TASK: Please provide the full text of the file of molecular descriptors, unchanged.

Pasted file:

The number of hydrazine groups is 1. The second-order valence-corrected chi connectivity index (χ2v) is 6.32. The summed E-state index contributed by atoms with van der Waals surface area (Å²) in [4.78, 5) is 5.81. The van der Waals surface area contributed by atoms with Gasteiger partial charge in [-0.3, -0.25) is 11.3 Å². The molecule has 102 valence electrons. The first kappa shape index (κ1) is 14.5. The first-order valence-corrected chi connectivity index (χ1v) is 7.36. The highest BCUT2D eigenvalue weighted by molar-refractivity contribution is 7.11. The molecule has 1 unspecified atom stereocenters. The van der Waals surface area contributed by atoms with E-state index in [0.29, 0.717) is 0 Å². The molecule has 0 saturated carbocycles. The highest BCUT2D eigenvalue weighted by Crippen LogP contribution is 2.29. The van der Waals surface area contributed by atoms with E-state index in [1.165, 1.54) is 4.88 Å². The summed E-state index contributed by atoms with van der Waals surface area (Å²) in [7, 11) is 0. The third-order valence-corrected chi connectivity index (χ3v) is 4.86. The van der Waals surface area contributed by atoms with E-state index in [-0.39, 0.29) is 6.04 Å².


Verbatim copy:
The number of hydrazine groups is 1. The second-order valence-corrected chi connectivity index (χ2v) is 6.32. The summed E-state index contributed by atoms with van der Waals surface area (Å²) in [4.78, 5) is 5.81. The van der Waals surface area contributed by atoms with Gasteiger partial charge in [-0.3, -0.25) is 11.3 Å². The molecule has 102 valence electrons. The first kappa shape index (κ1) is 14.5. The first-order valence-corrected chi connectivity index (χ1v) is 7.36. The highest BCUT2D eigenvalue weighted by molar-refractivity contribution is 7.11. The molecule has 1 unspecified atom stereocenters. The van der Waals surface area contributed by atoms with E-state index in [0.29, 0.717) is 0 Å². The molecule has 0 saturated carbocycles. The highest BCUT2D eigenvalue weighted by Crippen LogP contribution is 2.29. The van der Waals surface area contributed by atoms with E-state index in [1.165, 1.54) is 4.88 Å². The summed E-state index contributed by atoms with van der Waals surface area (Å²) in [7, 11) is 0. The third-order valence-corrected chi connectivity index (χ3v) is 4.86. The van der Waals surface area contributed by atoms with E-state index in [-0.39, 0.29) is 6.04 Å².